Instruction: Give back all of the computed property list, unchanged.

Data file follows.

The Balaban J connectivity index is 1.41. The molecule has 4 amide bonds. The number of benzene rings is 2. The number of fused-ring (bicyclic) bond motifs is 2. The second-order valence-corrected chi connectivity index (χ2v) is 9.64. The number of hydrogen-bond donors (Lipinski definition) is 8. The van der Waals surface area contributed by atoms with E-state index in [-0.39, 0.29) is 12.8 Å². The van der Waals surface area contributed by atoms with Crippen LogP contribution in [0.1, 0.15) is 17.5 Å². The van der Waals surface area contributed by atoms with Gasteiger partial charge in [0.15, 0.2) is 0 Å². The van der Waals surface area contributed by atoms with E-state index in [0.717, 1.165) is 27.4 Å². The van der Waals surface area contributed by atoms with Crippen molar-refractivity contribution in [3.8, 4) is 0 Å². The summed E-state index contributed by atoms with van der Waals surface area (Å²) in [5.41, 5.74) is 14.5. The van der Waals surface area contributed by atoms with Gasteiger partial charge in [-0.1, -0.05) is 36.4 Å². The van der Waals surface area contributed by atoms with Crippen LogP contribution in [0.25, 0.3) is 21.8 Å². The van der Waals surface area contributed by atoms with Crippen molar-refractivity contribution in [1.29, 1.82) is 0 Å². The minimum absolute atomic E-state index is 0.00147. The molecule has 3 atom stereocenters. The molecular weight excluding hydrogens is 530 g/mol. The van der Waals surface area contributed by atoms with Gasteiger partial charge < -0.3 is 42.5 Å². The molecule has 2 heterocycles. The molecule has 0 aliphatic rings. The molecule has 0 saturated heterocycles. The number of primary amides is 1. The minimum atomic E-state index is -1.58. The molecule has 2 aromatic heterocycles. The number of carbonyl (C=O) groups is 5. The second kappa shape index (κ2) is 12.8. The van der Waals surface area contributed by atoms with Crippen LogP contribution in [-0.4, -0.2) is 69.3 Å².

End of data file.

The Balaban J connectivity index is 1.41. The molecule has 4 amide bonds. The number of benzene rings is 2. The number of fused-ring (bicyclic) bond motifs is 2. The second-order valence-corrected chi connectivity index (χ2v) is 9.64. The number of hydrogen-bond donors (Lipinski definition) is 8. The van der Waals surface area contributed by atoms with E-state index in [-0.39, 0.29) is 12.8 Å². The van der Waals surface area contributed by atoms with Crippen LogP contribution in [0.1, 0.15) is 17.5 Å². The van der Waals surface area contributed by atoms with Gasteiger partial charge in [0.15, 0.2) is 0 Å². The van der Waals surface area contributed by atoms with E-state index in [0.717, 1.165) is 27.4 Å². The van der Waals surface area contributed by atoms with Crippen molar-refractivity contribution in [3.8, 4) is 0 Å². The summed E-state index contributed by atoms with van der Waals surface area (Å²) in [5.41, 5.74) is 14.5. The van der Waals surface area contributed by atoms with Gasteiger partial charge in [-0.1, -0.05) is 36.4 Å². The van der Waals surface area contributed by atoms with Crippen LogP contribution in [0.25, 0.3) is 21.8 Å². The van der Waals surface area contributed by atoms with Crippen molar-refractivity contribution in [1.29, 1.82) is 0 Å². The minimum absolute atomic E-state index is 0.00147. The molecule has 3 atom stereocenters. The molecular weight excluding hydrogens is 530 g/mol. The van der Waals surface area contributed by atoms with Gasteiger partial charge < -0.3 is 42.5 Å². The molecule has 2 heterocycles. The molecule has 0 aliphatic rings. The molecule has 0 saturated heterocycles. The number of primary amides is 1. The minimum atomic E-state index is -1.58. The molecule has 2 aromatic heterocycles. The number of carbonyl (C=O) groups is 5. The second kappa shape index (κ2) is 12.8. The van der Waals surface area contributed by atoms with Crippen LogP contribution in [-0.4, -0.2) is 69.3 Å².